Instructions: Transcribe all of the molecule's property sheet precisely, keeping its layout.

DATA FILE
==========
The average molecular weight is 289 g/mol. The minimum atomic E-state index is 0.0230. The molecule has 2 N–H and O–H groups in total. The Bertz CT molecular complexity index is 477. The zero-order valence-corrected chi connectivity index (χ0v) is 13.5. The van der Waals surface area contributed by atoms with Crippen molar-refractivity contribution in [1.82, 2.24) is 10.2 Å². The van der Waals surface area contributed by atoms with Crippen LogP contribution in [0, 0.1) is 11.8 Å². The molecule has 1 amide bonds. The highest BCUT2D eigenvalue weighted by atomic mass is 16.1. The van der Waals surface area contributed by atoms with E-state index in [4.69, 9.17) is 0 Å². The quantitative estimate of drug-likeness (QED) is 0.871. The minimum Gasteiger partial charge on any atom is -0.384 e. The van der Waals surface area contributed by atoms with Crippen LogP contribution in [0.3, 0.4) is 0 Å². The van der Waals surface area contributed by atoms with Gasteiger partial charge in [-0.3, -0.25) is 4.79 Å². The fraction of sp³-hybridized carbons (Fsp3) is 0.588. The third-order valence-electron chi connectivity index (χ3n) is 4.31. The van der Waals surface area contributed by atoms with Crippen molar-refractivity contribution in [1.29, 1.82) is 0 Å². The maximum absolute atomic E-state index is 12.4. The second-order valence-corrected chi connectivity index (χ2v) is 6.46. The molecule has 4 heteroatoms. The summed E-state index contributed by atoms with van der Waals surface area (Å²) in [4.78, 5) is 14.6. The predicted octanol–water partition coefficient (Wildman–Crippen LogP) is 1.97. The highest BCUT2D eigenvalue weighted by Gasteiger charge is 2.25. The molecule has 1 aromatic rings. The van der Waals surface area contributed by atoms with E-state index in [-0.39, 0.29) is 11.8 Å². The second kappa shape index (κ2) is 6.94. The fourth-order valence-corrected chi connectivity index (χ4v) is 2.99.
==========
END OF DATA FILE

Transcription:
The average molecular weight is 289 g/mol. The minimum atomic E-state index is 0.0230. The molecule has 2 N–H and O–H groups in total. The Bertz CT molecular complexity index is 477. The zero-order valence-corrected chi connectivity index (χ0v) is 13.5. The van der Waals surface area contributed by atoms with Crippen molar-refractivity contribution in [1.82, 2.24) is 10.2 Å². The van der Waals surface area contributed by atoms with Crippen LogP contribution in [0, 0.1) is 11.8 Å². The molecule has 1 amide bonds. The highest BCUT2D eigenvalue weighted by atomic mass is 16.1. The van der Waals surface area contributed by atoms with E-state index in [4.69, 9.17) is 0 Å². The quantitative estimate of drug-likeness (QED) is 0.871. The minimum Gasteiger partial charge on any atom is -0.384 e. The van der Waals surface area contributed by atoms with Crippen LogP contribution in [0.3, 0.4) is 0 Å². The van der Waals surface area contributed by atoms with Gasteiger partial charge in [-0.3, -0.25) is 4.79 Å². The fraction of sp³-hybridized carbons (Fsp3) is 0.588. The third-order valence-electron chi connectivity index (χ3n) is 4.31. The van der Waals surface area contributed by atoms with Crippen molar-refractivity contribution in [1.29, 1.82) is 0 Å². The maximum absolute atomic E-state index is 12.4. The second-order valence-corrected chi connectivity index (χ2v) is 6.46. The molecule has 4 heteroatoms. The summed E-state index contributed by atoms with van der Waals surface area (Å²) in [4.78, 5) is 14.6. The predicted octanol–water partition coefficient (Wildman–Crippen LogP) is 1.97. The highest BCUT2D eigenvalue weighted by Gasteiger charge is 2.25. The molecule has 1 aromatic rings. The van der Waals surface area contributed by atoms with E-state index in [-0.39, 0.29) is 11.8 Å². The second kappa shape index (κ2) is 6.94. The fourth-order valence-corrected chi connectivity index (χ4v) is 2.99.